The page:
Friday, October 23, 2009

Revolution & Rise of Science

As we concluded reading the Age of Empire, by Eric Hobsbawn we talked briefly about this concept of “revolting,” or “revolution,” if you will. As European powers continued to rise, so did the wars between them. These “fueds” between the countries obviously stirred up some controversy amongst the people living in them, sometimes sparking a “change of thought.” This “change of thought” or, as we more commonly know it, “revolution” wanted to bring about a social change, and looks at new ideas. People began to challenge just exactly why they believed in what they did!

In these last three chapters of Age of Empire, Hobsbawn talks about two important things: 1) the rise of science and 2) the “fall” of religion. As I talked about in my last post, nationalism was becoming more present in these countries – couple that with the fact that everyone was now being educated – religion was quickly slipping from first place to second. Individuals were now attempting to understand medical things, and new technology. With the understanding of science becoming more prevalent, this opened up an avenue for people to question religion – something many did not like. In my personal opinion, I think it’s good to question why you do what you do, say what you say, think what you think, and believe in what you believe.

One thing I would have loved for Hobsbawn to expound upon would have to be those who didn’t take hold to nationalism, and those who didn’t fall into this period of rise in science. What were their reactions to the changes happening around them? Do they eventually embrace what everyone else does, or do they hold their ground?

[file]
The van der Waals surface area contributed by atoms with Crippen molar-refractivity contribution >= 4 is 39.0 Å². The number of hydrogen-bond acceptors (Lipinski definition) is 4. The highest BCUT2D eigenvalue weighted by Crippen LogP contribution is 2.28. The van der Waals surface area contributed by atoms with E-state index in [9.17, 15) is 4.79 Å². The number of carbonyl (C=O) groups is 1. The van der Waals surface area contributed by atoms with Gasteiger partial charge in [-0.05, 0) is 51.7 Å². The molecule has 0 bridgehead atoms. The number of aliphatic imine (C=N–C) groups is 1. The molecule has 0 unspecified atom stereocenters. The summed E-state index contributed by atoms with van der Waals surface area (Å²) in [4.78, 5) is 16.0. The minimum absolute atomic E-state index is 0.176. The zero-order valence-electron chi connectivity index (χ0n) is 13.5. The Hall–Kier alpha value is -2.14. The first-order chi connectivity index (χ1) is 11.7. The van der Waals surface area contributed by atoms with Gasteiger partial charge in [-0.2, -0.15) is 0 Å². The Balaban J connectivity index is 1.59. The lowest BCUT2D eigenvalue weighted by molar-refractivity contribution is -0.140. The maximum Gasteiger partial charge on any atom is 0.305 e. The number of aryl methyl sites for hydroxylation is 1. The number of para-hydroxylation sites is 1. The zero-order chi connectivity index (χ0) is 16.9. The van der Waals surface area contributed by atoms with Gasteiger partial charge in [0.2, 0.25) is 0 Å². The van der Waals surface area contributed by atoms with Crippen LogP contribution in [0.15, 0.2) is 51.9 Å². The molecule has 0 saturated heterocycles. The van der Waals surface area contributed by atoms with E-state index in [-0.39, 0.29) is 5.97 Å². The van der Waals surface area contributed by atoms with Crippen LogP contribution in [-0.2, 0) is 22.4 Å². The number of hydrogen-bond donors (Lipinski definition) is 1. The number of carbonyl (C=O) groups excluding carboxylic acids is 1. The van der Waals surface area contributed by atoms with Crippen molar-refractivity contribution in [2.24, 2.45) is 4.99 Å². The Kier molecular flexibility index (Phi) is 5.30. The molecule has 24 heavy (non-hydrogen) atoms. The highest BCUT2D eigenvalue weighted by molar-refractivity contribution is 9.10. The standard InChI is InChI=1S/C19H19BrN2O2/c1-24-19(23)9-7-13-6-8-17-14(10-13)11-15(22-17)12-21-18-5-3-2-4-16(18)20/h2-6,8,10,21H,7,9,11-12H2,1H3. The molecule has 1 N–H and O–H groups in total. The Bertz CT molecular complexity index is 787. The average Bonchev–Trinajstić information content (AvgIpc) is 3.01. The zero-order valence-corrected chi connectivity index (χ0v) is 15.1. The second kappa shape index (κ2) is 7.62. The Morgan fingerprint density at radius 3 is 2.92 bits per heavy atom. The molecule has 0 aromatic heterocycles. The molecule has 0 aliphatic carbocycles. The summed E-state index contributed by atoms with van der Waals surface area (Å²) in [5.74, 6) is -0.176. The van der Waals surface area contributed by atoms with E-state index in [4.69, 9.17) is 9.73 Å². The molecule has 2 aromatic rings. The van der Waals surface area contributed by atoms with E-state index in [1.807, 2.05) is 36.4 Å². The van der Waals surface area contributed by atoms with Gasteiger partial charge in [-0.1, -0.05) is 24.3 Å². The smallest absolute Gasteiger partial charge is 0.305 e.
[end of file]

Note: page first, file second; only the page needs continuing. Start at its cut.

1 comment:

  1. A lot of intellectual revolutions occurred in the world throughout history that didn't even affect the lower classes or country folk. The world as a whole at this point was becoming more industrial and urban, but there were still a large amount of people living in near seclusion in the countryside who were completely unaffected. A lot of the poor may have seen many things happening and even participated in it, working in factories, but they may not have had the money to benefit from it. It probably took more time before it was all completely institutionalized and that the goods became very cheap that the poor could have opinions on this change besides their new employment opportunities. I think in something as major as this industrial revolution and rise of science, no one really has much choice but to eventually embrace it because it completely revolutionized the standard or living and daily life.